Do religious hymns remain relevant to people in grief or are they just an accepted feature of church-based funerals? The Reverend Canon Peter Moger, Precentor, York Minster answers.
- Within a funeral service, hymns offer a chance for the whole congregation to join in – in joy (giving thanks for someone’s life), or in sadness (seeking comfort in loss);
- Hymns are spiritually significant because they unite powerful words with well-loved, memorable tunes – words that we sing become part of us much more easily than words we speak;
- Hymns tend to stay with us throughout our life: those we learn to sing as children help form our spirituality;
- The act of singing is good for us: it exercises the upper body, helps us breathe properly and releases endorphins which make us feel good; And perhaps most important...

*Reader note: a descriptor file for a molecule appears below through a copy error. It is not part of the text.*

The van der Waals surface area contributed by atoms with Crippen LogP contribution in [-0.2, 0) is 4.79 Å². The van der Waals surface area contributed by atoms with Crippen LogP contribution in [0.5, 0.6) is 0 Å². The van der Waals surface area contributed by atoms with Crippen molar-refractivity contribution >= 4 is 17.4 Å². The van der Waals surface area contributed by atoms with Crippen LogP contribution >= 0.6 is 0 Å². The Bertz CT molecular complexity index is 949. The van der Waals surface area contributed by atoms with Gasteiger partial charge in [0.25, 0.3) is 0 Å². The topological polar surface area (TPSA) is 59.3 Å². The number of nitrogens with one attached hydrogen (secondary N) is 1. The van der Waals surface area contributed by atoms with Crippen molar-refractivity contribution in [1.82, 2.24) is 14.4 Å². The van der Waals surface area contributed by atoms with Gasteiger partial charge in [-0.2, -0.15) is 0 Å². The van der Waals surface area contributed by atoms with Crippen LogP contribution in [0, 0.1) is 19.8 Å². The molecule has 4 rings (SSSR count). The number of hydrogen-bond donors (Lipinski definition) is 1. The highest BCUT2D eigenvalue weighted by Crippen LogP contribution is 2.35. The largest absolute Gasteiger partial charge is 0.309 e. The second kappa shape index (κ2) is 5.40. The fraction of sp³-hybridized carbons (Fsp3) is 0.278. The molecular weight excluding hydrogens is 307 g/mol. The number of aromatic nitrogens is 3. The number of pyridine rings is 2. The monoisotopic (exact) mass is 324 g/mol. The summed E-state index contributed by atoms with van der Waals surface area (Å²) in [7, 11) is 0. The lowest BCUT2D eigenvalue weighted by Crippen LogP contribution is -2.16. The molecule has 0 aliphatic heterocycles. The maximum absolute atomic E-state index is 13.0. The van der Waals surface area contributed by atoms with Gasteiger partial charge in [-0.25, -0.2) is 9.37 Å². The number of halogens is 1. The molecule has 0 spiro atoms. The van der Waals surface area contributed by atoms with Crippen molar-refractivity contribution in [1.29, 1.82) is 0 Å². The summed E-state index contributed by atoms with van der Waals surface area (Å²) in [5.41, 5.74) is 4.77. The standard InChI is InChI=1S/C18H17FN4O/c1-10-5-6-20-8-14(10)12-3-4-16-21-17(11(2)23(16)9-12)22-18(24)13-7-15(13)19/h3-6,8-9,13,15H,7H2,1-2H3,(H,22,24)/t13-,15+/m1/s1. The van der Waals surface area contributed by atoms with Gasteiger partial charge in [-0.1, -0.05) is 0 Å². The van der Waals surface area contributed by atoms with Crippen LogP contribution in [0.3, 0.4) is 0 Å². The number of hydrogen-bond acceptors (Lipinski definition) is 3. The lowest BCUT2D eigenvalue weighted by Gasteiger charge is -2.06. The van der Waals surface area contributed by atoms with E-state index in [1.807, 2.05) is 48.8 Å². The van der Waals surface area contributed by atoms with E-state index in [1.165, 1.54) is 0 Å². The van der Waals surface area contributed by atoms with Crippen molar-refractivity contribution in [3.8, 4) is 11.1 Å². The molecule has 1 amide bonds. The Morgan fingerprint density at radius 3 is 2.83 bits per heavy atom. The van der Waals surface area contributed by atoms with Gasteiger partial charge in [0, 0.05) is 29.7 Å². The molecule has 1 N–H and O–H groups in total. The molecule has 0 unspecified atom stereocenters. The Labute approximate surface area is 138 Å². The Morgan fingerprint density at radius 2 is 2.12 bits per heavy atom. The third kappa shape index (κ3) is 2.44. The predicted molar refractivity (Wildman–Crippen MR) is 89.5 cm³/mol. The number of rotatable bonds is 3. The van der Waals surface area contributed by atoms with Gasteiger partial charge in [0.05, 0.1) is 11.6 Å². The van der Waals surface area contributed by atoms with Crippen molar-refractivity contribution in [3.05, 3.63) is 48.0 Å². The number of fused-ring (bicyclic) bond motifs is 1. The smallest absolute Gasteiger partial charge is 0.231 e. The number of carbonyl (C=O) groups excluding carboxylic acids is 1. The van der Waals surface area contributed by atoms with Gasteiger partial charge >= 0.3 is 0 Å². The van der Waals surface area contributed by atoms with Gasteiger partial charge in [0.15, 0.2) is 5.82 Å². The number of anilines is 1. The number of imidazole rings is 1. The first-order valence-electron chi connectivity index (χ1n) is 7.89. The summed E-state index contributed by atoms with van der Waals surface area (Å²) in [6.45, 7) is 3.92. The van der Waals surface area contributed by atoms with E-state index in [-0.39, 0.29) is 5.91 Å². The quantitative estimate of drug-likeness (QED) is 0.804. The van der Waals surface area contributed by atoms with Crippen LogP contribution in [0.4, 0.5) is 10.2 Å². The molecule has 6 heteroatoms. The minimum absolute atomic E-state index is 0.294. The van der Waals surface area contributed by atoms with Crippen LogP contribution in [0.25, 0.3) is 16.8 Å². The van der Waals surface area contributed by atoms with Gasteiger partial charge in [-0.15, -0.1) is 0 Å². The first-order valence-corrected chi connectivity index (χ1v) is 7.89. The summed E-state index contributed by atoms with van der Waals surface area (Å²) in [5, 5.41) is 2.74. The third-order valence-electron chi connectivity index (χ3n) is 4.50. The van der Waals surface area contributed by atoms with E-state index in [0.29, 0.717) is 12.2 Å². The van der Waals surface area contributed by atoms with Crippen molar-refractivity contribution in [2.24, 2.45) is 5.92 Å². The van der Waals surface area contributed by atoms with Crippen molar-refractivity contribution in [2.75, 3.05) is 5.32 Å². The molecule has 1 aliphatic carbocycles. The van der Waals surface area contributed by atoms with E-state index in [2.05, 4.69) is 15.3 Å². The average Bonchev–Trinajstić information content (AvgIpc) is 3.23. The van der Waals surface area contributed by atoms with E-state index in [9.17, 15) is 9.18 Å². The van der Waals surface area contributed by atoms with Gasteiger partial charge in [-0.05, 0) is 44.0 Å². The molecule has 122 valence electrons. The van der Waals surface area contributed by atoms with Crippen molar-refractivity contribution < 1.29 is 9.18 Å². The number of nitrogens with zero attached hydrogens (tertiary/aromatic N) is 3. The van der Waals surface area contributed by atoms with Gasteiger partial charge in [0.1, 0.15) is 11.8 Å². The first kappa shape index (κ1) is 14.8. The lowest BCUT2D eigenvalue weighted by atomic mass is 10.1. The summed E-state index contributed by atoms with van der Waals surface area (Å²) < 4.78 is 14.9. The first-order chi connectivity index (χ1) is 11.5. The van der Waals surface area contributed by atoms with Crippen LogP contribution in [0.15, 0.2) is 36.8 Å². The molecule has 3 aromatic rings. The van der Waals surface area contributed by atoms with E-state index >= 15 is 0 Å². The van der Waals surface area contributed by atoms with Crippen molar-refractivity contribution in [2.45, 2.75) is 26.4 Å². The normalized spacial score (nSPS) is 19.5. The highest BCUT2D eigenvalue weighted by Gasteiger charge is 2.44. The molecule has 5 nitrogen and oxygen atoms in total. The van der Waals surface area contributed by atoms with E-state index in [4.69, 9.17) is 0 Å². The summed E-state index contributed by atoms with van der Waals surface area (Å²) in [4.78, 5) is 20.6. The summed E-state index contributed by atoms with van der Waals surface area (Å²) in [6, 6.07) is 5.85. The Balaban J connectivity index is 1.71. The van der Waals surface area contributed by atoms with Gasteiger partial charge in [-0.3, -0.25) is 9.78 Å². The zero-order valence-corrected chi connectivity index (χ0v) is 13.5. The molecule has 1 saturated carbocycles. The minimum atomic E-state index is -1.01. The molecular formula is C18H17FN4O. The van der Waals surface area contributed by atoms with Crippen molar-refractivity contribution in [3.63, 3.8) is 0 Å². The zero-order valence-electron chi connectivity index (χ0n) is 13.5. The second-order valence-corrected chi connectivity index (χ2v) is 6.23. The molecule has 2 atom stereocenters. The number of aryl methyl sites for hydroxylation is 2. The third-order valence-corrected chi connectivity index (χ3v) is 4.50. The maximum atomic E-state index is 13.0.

- Hymns can express very clearly the heart of what Christians believe about life and death.
For many people, hymns are an important part of their religious or cultural background.
BBC's Songs of Praise has a large following, even among non-churchgoers, and for those who were at school before about 1970, the singing of hymns was a daily part of their life throughout their formative years. They have sustained generations of people through good times and bad.
Many of us have particular favourites – sung, perhaps at family events such as weddings and christenings in the past - and it’s good to be able to include these in funerals. From the minister’s point of view, it’s really helpful if a person has chosen the hymns for their funeral in advance.
When choosing, try to balance those hymns which might be special to you or the loved one whose funeral is being organised, and those which are likely to be well-known by the congregation. It’s sometimes a good idea to run the list past the local priest or minister and to ask for their feedback.